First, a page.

Cutpoint Percentiles by Measure
Jeff Schoenborn On :
January 22 2018
We know that CMS “grades on a curve” each year to decide cutpoints for each measure following a complex “clustering” method described in the tech specs. We were curious what this means in practice. If you achieved 5 stars, does that mean you typically beat 90% or 50% of other plans? Is there a pattern to relative performance and the cutpoints? The answer: it depends.
To analyze this, we decided to standardize the measures by converting individual contract scores into percentiles. The CMS cutpoints for each measure were then referenced, matched to the corresponding percentile for each measure, and graphed. In addition, averages of the four lines were taken for ease of comparison. And since percentiles were calculated, we are free to directly compare each measure.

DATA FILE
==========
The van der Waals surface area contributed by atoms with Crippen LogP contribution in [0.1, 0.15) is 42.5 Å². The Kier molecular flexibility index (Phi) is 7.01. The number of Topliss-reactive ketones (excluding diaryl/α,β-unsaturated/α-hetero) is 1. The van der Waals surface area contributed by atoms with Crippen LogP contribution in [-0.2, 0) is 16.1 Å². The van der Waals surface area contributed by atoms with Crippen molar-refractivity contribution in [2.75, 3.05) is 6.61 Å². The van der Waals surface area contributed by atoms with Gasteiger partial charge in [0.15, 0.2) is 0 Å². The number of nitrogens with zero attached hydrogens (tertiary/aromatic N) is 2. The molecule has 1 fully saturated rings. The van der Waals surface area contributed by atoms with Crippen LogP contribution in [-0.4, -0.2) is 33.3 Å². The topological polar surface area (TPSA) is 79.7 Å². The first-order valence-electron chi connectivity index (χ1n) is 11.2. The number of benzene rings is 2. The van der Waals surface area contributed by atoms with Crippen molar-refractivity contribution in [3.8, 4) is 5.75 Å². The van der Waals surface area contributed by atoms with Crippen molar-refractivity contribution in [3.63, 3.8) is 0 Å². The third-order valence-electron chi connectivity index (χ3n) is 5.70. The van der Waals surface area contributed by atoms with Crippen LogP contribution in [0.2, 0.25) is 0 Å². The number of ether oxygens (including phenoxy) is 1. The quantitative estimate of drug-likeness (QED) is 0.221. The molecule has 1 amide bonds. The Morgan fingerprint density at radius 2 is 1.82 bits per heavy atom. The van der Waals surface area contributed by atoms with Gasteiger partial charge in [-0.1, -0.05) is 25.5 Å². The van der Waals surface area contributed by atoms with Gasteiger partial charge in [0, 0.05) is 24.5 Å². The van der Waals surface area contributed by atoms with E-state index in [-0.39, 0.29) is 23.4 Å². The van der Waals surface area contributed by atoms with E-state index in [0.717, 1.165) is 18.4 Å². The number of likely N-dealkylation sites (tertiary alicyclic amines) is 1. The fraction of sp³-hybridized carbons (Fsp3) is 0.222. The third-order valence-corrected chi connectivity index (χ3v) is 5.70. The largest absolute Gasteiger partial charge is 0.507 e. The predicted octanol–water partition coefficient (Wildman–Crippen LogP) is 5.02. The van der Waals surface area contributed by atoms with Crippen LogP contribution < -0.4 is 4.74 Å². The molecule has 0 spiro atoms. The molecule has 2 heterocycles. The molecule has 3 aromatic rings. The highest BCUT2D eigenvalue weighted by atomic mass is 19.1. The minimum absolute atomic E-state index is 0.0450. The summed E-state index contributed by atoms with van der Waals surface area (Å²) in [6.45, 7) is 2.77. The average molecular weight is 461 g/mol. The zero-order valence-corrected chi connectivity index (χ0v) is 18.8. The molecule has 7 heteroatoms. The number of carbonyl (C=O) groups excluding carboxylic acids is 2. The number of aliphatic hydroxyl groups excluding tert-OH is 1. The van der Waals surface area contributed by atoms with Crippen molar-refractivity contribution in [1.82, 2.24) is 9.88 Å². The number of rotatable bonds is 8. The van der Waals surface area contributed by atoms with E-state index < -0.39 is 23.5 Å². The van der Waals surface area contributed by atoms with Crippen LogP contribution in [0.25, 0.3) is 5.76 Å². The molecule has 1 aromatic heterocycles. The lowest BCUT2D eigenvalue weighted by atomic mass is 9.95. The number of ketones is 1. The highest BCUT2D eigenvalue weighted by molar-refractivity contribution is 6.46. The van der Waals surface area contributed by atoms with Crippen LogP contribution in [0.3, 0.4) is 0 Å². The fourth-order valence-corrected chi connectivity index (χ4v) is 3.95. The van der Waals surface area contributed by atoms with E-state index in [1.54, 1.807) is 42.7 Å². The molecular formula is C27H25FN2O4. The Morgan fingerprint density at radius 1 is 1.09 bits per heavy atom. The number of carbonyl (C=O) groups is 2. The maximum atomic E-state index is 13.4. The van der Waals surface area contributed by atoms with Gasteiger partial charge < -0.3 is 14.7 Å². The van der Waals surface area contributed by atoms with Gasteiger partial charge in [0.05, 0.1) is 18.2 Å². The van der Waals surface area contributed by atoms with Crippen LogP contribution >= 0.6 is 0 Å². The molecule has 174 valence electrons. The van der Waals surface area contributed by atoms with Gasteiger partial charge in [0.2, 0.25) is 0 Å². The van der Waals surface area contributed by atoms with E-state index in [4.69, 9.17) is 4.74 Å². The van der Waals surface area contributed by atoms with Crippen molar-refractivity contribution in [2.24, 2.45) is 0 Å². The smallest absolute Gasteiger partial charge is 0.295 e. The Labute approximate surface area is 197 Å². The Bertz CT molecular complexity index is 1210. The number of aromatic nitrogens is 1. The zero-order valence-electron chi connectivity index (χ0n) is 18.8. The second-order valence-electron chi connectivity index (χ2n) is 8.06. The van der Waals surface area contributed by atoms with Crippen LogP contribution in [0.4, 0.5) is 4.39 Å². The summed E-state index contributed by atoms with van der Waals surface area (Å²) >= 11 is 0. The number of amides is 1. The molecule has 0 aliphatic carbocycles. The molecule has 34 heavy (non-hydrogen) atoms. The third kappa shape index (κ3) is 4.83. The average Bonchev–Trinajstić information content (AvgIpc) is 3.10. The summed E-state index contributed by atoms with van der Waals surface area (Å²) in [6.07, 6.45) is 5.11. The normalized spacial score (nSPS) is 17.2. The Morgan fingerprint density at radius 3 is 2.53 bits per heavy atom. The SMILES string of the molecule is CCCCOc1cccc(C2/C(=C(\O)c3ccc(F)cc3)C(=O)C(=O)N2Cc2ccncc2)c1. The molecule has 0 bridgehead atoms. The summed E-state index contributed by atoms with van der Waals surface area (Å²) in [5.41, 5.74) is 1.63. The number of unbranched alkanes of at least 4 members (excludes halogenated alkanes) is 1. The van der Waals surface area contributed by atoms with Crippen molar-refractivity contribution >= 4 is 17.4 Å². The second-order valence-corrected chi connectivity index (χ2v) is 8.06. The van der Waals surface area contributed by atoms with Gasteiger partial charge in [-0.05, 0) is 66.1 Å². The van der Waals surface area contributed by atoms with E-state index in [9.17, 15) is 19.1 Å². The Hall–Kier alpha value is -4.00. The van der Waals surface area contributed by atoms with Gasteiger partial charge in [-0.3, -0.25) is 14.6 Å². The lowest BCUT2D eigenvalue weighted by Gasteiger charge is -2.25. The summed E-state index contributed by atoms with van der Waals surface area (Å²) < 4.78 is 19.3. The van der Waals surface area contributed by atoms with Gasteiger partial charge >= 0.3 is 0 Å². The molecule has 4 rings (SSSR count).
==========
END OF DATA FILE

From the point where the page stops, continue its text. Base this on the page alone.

The main takeaway from this graph is the variability of where cutpoints fall within each measure. We would expect each cutpoint to fall at the same percentile for every measure, but this is not the case. For example, the four star cutpoint has an average value of the 43rd percentile but many outliers exist such as C34 having a cutpoint at the 6th percentile and C18 at the 82nd.
These differences in cutpoint percentiles lend themselves to CMS’s clustering method. While there are some outliers, such as the two listed above, the average cutpoint percentile calculated is a decent gauge for about half of the measures (center of the graph). The average percentiles for the 2,3,4, and 5 star cutpoints were found to be at the 6th, 21st, 43rd, and 71st respectively.
In our next post, we will take a dive into the three future measures: Statin Therapy for Patients with Cardiovascular Disease, Statin Use in Persons with Diabetes, and Hospitalization for Potentially Preventable Complications.